Tag: New Jersey

SEC versus New Jersey

Fuggedaboutit! New Jersey became the first state ever charged by the SEC for violations of the federal securities laws. They gave up without a fight and agreed to settle the case, without admitting or denying the SEC’s findings. This matter involves the sale of over $26 billion in municipal bonds from August 2001 through April

N.J. Supreme Court upholds privacy of personal e-mails accessed at work

The New Jersey courts have been handling a case that squarely addressed a company’s ability to monitor employee email. Back in April of 2009, I mentioned a New Jersey case that found e-mail, sent during work hours on a company computer, was not protected by the attorney-client privilege: Compliance Policies and Email. That later was

Hiring Lawyers for Employees Under Investigation

Your company comes under investigation and specific employees are implicated. What is the right way to get lawyers for those employees? Assuming the company is picking up the cost of the lawyers, the company usually wants to have some input on the selection. A recent New Jersey case highlighted some of the issues involved for

Workplace Computer Policy and the Attorney Client Privilege

Back in April, I mentioned a New Jersey case that found e-mail, sent during work hours on a company computer, was not protected by the attorney-client privilege: Compliance Policies and Email (Stengart v. Loving Care [.pdf]) That case has now been overturned. It seems that a company’s policy on computer use may be more limited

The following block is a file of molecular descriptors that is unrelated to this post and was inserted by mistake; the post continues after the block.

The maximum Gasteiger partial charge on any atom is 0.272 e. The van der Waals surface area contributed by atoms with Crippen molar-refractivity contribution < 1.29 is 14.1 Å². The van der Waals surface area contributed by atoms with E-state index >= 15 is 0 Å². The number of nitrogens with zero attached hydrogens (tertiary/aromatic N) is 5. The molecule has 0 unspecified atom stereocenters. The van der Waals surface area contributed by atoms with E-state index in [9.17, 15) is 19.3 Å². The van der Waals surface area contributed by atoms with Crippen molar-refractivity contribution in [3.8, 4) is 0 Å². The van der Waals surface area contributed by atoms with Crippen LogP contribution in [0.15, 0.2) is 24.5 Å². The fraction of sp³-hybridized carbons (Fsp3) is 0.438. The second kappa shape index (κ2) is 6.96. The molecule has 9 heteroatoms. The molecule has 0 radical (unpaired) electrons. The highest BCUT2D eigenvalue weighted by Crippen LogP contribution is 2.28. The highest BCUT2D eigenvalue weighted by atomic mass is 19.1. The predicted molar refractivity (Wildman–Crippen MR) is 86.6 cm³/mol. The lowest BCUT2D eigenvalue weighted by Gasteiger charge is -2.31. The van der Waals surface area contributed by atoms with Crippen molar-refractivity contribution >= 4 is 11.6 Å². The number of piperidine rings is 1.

You’re a Victim of a Ponzi Scheme, But What About Your State Taxes?

You missed the warning signs and got suckered into a Ponzi scheme. The IRS offered some tax relief for long-term Ponzi scheme investors (like some of the Madoff victims) who have paid taxes on gains from the investment. The IRS clarified the federal tax law governing the treatment of losses in Ponzi schemes. They also

New Jersey’s Pay-to-Play Law

New Jersey enacted the Campaign Contributions and Expenditure Reporting Act, N.J.S.A. 19:44A-20.13 et seq. (“Chapter 51”) to limit abuses of pay-to-play. Among other things, Chapter 51 prohibits a State agency from awarding a State contract whose value exceeds $17,500 to a business entity that contributed more than $300 to the Governor, a candidate for Governor,